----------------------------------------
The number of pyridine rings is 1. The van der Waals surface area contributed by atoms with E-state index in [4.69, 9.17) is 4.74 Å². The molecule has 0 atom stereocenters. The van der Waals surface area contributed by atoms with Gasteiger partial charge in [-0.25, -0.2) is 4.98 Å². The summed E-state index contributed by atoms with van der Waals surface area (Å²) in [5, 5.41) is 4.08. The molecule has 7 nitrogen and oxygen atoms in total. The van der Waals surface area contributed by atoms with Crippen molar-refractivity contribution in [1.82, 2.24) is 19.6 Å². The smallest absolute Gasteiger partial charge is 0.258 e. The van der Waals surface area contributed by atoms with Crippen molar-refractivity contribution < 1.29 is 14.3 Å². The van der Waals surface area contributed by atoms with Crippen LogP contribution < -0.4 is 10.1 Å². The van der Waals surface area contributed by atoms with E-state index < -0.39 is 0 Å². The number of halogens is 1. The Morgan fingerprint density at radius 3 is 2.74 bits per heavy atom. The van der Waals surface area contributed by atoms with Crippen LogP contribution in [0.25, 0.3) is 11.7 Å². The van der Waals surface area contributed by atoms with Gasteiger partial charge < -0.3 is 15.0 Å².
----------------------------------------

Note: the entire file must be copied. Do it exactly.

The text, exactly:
The number of pyridine rings is 1. The van der Waals surface area contributed by atoms with E-state index in [4.69, 9.17) is 4.74 Å². The molecule has 0 atom stereocenters. The van der Waals surface area contributed by atoms with Gasteiger partial charge in [-0.25, -0.2) is 4.98 Å². The summed E-state index contributed by atoms with van der Waals surface area (Å²) in [5, 5.41) is 4.08. The molecule has 7 nitrogen and oxygen atoms in total. The van der Waals surface area contributed by atoms with Crippen molar-refractivity contribution in [1.82, 2.24) is 19.6 Å². The smallest absolute Gasteiger partial charge is 0.258 e. The van der Waals surface area contributed by atoms with Crippen molar-refractivity contribution < 1.29 is 14.3 Å². The van der Waals surface area contributed by atoms with Crippen LogP contribution < -0.4 is 10.1 Å². The van der Waals surface area contributed by atoms with E-state index < -0.39 is 0 Å². The number of halogens is 1. The Morgan fingerprint density at radius 3 is 2.74 bits per heavy atom. The van der Waals surface area contributed by atoms with Crippen LogP contribution in [0.25, 0.3) is 11.7 Å². The van der Waals surface area contributed by atoms with Gasteiger partial charge < -0.3 is 15.0 Å².